Gay Rights Movement? What Gay Rights Movement?

13 September 2010
If there is a gay movement going across the nation right now, will someone please educate me? I don't see a movement pushing forward and changing the nation and society's beliefs.

This is my opinion of the whole "Gay Rights Movement." There isn't one. I know that people will say, "What about HRC or No Hate?" I say those aren't movements at all. They are very localized with no thrust behind them. In my opinion, these groups are not large or unified enough AND their supporters are a bunch of floozies that do not participate in their planned activities. In order for a gay civil rights movement to occur, the leaders of the groups must unite and learn from the examples of the original Civil Rights Movement and Feminist Movement. The leaders and members of these movement knew how to change the nation and the world. We must draw upon their examples (I'm not going to go in-depth on what they did, but I'll talk about the generalized basics).

In my Sociology of Gender course, I learned that in order to have a successful social movement the following three aspects are needed: leaders must draw upon frustration and discontent, the leaders must build upon existing social networks and organizations with social power, and favorable political opportunities. Then in order to form a social movement the following three conditions must be present: a precipitating event that creates a new consciousness among a group of people, that core of people organize and attempt to mobilize others, and that the people in the group have the same consciousness and desires. If we look at this criteria, we have already started a social movement. A lot of the movement started with Harvey Milk. First, he created a new consciousness among many LGBT people by showing them that they are equal members of society. Second, he ran for office, brought others together, and mobilized them. Finally, the people under his leadership had the same goals, equality. He started the movement, but with his death, it disappeared quickly.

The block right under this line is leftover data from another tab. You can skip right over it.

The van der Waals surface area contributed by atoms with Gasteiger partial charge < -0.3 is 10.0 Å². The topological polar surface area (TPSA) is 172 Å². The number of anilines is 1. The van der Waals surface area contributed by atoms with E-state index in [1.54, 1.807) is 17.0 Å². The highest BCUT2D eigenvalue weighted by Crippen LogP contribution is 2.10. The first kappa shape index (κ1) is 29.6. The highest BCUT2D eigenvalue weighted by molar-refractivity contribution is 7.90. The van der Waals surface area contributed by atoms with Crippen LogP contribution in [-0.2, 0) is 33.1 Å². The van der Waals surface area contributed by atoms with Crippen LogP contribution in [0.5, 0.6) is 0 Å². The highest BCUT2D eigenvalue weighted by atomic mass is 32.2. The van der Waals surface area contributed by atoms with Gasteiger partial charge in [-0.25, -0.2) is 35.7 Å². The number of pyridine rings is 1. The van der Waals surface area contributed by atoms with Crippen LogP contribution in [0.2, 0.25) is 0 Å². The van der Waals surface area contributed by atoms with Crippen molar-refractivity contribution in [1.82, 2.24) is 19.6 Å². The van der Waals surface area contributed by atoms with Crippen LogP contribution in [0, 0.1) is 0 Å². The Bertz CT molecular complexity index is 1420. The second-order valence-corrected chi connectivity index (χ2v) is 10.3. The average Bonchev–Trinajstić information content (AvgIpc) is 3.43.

Where does that put us now? We have part of what we need to start a movement, the collective consciousness. After Milk's death, the collective consciousness that he started has stuck around throughout the decades; however, the organization and the mobilization of others is severely lacking. This stems from the various organizations trying to get the movement going. Are the leaders drawing upon frustrations? Yes, but they are not using the frustrations of the people to progress the movement. I think they are using it as a publicity stunt to become social lights and nothing more. Are the leaders building upon existing social networks? Yes, but these networks have no power. These leaders have no social capital or power. Is the political environment favorable? Yes and no, because there are still some problems all over the nation with politics.

What are the problems with the movement? The gay rights organizations are not using their social power (well, the little power they have) effectively. Also, they are not mobilizing the people and the people will not mobilize themselves. After Prop. 8 was overturned, the west went crazy, but the east didn't even care or hear about it. There was relatively nothing in the news back here. I'll attribute that to the lack of power or the lack of using power from the gay rights organizations. In addition, I heard of no protests or strikes that went on the east coast after the overturning of it. Again, that is the fault of gay rights organizations.